A friend – a smart, thoughtful and talented young mother of three - recently posted a question on social media asking what her friends do when they’re feeling grumpy.
Knowing that this young lady is seldom grumpy, I suspect she gathering material for her blog, which is oriented to young mothers. Still, her question drew dozens of answers, mostly predictable: Meet a friend for coffee or lunch. Play with your children. Listen to upbeat music. Meditate.
I responded myself, in a different vein. But as I studied the other responses, I was struck by how they were – while invariably well-intentioned – almost entirely anthropocentric, i.e., human-centered.
Apart from suggestions about “going outdoors” or “taking a walk,” there wasn’t a single suggestion about seeking inspiration and comfort from nature.
Think about that. It says something about our evolving, high-tech culture. As a people, we’re becoming increasingly obsessed with our own species – to the exclusion of everything around us.
To be sure, we pay lip-service to the importance of the natural world – and the trouble we’ve brought upon ourselves by paying insufficient attention to the ways in which we humans are changing that world.
Moreover, on a purely intellectual level, most educated Americans understand that we are products of the natural world – primates who share nearly all of our DNA with other primates, and a surprising amount with other animals (and even plants).
Yet, in seeking remedies for a troubled spirit, we turn instinctively to purely human resources. Whether we turn inward or outward, we believe our solutions are to be found in humans – or in some projection of the human which we think of as divine.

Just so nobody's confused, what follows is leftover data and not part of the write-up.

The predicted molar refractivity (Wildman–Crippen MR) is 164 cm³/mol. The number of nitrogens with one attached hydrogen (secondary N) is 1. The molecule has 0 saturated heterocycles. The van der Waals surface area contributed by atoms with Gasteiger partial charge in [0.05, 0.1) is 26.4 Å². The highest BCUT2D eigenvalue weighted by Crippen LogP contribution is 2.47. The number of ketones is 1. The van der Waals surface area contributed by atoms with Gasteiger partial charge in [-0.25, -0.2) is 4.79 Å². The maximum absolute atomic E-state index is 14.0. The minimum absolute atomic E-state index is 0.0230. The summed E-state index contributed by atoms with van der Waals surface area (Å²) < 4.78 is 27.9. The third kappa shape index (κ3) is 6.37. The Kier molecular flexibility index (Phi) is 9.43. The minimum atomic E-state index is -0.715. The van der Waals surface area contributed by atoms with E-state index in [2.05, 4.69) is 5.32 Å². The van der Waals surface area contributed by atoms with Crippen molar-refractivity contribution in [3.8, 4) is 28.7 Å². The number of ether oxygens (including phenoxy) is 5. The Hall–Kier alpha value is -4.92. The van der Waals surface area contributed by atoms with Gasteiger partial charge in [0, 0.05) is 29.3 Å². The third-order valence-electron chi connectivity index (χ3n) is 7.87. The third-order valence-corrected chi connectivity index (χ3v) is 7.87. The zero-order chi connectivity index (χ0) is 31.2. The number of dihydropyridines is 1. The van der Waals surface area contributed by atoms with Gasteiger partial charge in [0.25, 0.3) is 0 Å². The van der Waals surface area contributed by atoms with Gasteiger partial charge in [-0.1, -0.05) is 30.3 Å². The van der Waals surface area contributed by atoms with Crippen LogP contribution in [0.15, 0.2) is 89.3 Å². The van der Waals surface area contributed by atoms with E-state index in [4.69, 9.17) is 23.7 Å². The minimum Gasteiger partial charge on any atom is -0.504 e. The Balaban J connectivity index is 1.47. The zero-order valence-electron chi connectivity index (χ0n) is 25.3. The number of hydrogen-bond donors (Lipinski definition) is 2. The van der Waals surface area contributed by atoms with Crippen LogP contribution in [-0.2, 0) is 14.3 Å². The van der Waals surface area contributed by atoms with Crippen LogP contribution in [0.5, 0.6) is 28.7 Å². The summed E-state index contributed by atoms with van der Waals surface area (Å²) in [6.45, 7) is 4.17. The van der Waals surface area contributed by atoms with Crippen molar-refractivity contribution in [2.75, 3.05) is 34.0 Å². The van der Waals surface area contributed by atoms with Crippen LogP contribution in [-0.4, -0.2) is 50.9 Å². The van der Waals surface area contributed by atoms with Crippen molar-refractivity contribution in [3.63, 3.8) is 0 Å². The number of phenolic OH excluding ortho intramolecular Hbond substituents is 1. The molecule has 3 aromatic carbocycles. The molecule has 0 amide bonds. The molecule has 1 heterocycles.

Now, to be sure, I hadn’t thought of all this when I posted my answer to my friend’s question.
But my response certainly took a distinctly different tack than the rest.
First, I said, I don’t worry much about feeling grumpy. At my age, I claim my occasional curmudgeonly moods as a badge of honor.
But I went on to reference two months during the summer of 2011 when I don’t remember having felt grumpy at all.
During those months – May and August – I stayed with a friend at her apartment on the Oregon coast. This was a time of recovery for me. I’d just ended a long stretch of taking care of my aging mother.
No one who’s never been a round-the-clock caregiver can fully understand how wearing and heart-breaking that can be.
Having passed on this burden, I sought sanctuary at my friend’s lovely apartment in Cannon Beach. I had her good company, my own room and access to a well-equipped kitchen. I was a three-block stroll from the best coffee shop I’ve found anywhere.
But none of those factors accounted fully for my lightness of heart.
I believe the key was the hummingbirds.
Early in May, my friend and I had hung two hummingbird feeders on the deck of her apartment. Quite soon, both feeders started attracting visitors.
Throughout my stay – any time I went out on the deck with a cup of coffee or a good book – I’d no sooner settle down than I’d hear the soft, urgent buzzing which signalled the arrival of a hummer.
If I moved my head slowly, so as not to alarm our guest, I could watch something almost miraculous, just a few feet away.
I must say this: It’s darn near impossible to be grumpy – or at least, to stay grumpy – while watching a hummingbird feed.
Hummingbirds are among evolution’s greatest wonders. Most hummers are no bigger than a man’s thumb, weighing a fraction of an ounce. But they’re cat-quick, highly intelligent, and possibly the hardest-working non-insects on the planet.
For example, the Ruby-Throated Hummingbird – which is due to make its appearance in Virginia in early April – spends its winters in Mexico. When it heads north, the Ruby doesn’t take the easy way, making short hops along the Gulf coast.
It flies across the Gulf of Mexico – which is notoriously lacking in islands – in a single flight of nearly 500 miles.
Scientists estimate that a Ruby will feed enough to double its normal weight before this flight – and burn off all that extra weight in the time it takes to reach the US.
If I could make one recommendation to every soul who suffers from the blues – or even clinical depression – it would be to purchase a quality feeder, hang it where you can watch it in comfort, mix up a batch of sugar-water, and await the arrival of the Rubies.
They won’t be long.
As of March 25, hummingbird fans had posted sightings as far north as North Carolina’s Research Triangle and near the Outer Banks.
Take my advice: Put up a feeder, sit back, and enjoy the cheerful sight of one of Nature’s miracles.
The hummers will do the rest.